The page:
Wednesday, July 10, 2013
10 facts about Rangers manager Ron Washington
He needs just 10 Ws to pass Bobby Valentine for most wins in franchise history.
ARLINGTON Whether you think Ron Washington is the best manager in Rangers history, there's one thing no one can deny -- he's about to be the winningest. Washington needs 10 more wins to pass Bobby Valentine for most wins in franchise history. To honor Wash, here are 10 things you might not know about the Texas manager.
1. Dodger deubt: Washington made his big league debut in 1977, when the Los Angeles Dodgers called him up for a brief 10-game stint. During that time, then-Dodgers outfielder (and current Reds manager) Dusty Baker took Washington under his wing, buying Washington his first suit and even yelling down the dugout to Tommy Lasorda to let Washington pinch hit. “He taught me how to act in the clubhouse. Taught me how to be a pro. … All those things you pass on,” Washington told our Michael Florek in June.
2. "Immature" taste in music: Washington has a strict routine before every game, which includes working out a lineup with bench coach Jackie Moore, then power walking around the field 10 times and doing sit ups to stay in shape. Washington’s soundtrack of choice when he’s out on a walk? Juvenile. Washington told KTCK-AM in June, “The beat of his music keeps me going.”
3. Fourth time's the charm?: Washington interviewed for managerial jobs three different times before landing his job in Texas. He interviewed twice with the Oakland A’s – once in 2003 and again in 2005 – only to see the job go to Ken Macha both times. He also interviewed with the Florida Marlins in 2005, but Joe Girardi got the job instead. For his part, Washington was convinced he’d be named manager in Oakland, telling our Barry Horn, “I thought I had the job.”
4. NOLA native: Washington, who was born in New Orleans in 1952, still maintains an off-season home there that he’s owned for nearly 30 years, according to D Magazine. When the home was damaged in 2005 by Hurricane Katrina, Washington rebuilt it in part with the help of former players like Miguel Tejada and Jason Giambi, who combined to donate more than $68,000. Washington is the first New Orleans native to be a major league manager.
5. No-hitter splitter: Washington was watching from the bench earlier this year when Houston’s Marwin Gonzalez broke up Yu Darvish’s perfect game with two outs in the ninth inning. But Washington was once in Gonzalez’s shoes ... sort of. On May 28, 1988, a 36-year-old Washington came on as a pinch hitter for the Indians and ended 35-year-old Odell Jones’ no-hitter with one out in the ninth. It was Jones’ first MLB start in seven years, and he only made one more before retiring.
6. Texas tenacity: Washington almost didn’t interview with the Rangers after the 2006 season. Washington was still dealing with the aftermath of Hurricane Katrina, which ravaged his home in New Orleans, and was tired of putting himself out there only to be overlooked. But Wash was finally convinced to interview with Texas – not by Jon Daniels, but by Oakland GM Billy Beane. “[Beane] didn’t say you have what it takes [to manage],” Washington told Barry Horn. “He said, ‘You can’t turn down an opportunity to interview.’”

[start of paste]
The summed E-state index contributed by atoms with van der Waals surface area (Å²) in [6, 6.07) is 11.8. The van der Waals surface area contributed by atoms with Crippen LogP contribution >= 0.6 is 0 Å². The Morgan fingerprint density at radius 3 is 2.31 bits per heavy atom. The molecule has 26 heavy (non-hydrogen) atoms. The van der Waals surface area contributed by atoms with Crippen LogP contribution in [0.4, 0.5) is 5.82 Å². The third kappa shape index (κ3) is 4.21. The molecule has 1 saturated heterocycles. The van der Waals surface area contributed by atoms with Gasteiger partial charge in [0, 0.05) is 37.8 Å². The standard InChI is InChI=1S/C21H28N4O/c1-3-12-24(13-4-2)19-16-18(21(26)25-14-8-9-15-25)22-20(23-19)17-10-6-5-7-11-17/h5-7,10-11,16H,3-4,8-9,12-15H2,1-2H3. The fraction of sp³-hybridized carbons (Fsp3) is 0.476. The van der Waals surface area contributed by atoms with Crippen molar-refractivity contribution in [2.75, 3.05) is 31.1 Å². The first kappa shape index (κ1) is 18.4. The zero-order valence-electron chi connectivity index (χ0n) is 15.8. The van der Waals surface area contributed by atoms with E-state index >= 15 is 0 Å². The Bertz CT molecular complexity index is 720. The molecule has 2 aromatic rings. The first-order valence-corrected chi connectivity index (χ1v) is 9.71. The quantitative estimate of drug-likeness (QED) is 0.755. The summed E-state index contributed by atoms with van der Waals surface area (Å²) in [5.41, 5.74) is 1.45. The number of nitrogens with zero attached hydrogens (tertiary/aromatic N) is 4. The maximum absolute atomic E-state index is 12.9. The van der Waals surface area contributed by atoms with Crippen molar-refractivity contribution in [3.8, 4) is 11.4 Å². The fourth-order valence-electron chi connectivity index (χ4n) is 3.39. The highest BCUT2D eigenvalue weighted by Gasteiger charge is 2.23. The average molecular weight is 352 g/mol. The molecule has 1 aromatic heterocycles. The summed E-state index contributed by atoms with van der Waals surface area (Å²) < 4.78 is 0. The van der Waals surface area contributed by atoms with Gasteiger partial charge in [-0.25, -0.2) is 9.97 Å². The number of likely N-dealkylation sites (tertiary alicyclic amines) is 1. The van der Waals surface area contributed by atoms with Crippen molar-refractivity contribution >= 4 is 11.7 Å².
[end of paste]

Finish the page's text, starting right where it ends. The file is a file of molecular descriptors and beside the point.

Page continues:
7. Major minor leaguer: As a player, Washington was a picture of perseverance. After signing with the Royals as a 19 year old in 1971, Washington spent the next 11 seasons in the minor league, playing in 1,009 games and racking up 4,010 plate appearances. His minor league career was only broken up by a 10-game stint with the Dodgers in 1977.
8. Proper portrayals: Washington is a key figure in the book Moneyball by Michael Lewis and the subsequent 2011 movie starring Brad Pitt. The story focuses on Oakland GM Billy Beane's attempts to use sabermetrics to help the A's win on a budget, which took place during Washington's tenure as Oakland's third base coach. Washington was played by actor Brent Jennings in the film, and he said he was pleased with the way he was portrayed. Washington told our Evan Grant in 2011: “The few lines I had, [Jennings] handled them very well. He was assertive and decisive. And that’s how I am, so I was happy to see that.”
9. OK in OKC: Though some fans may not realize it, Washington’s managerial career isn’t his first stint in the Rangers organization. Washington spent the final year of his 20-year playing career with the Rangers’ Triple-A affiliate in Oklahoma City, hitting .238/.248/.322 in 101 games before retiring in 1990. Washington even tried his hand at pitching that year, throwing three innings of relief work while allowing eight base runners and two earned runs. Those were the only innings Washington ever pitched as a pro.
10. Impressive impressions: Washington has never lacked for confidence, and that shined through during his interview with the Rangers. After he finished speaking with Jon Daniels, Thad Levine, AJ Preller, and Don Welke, Washington announced to the group: “I know I impressed you guys.”
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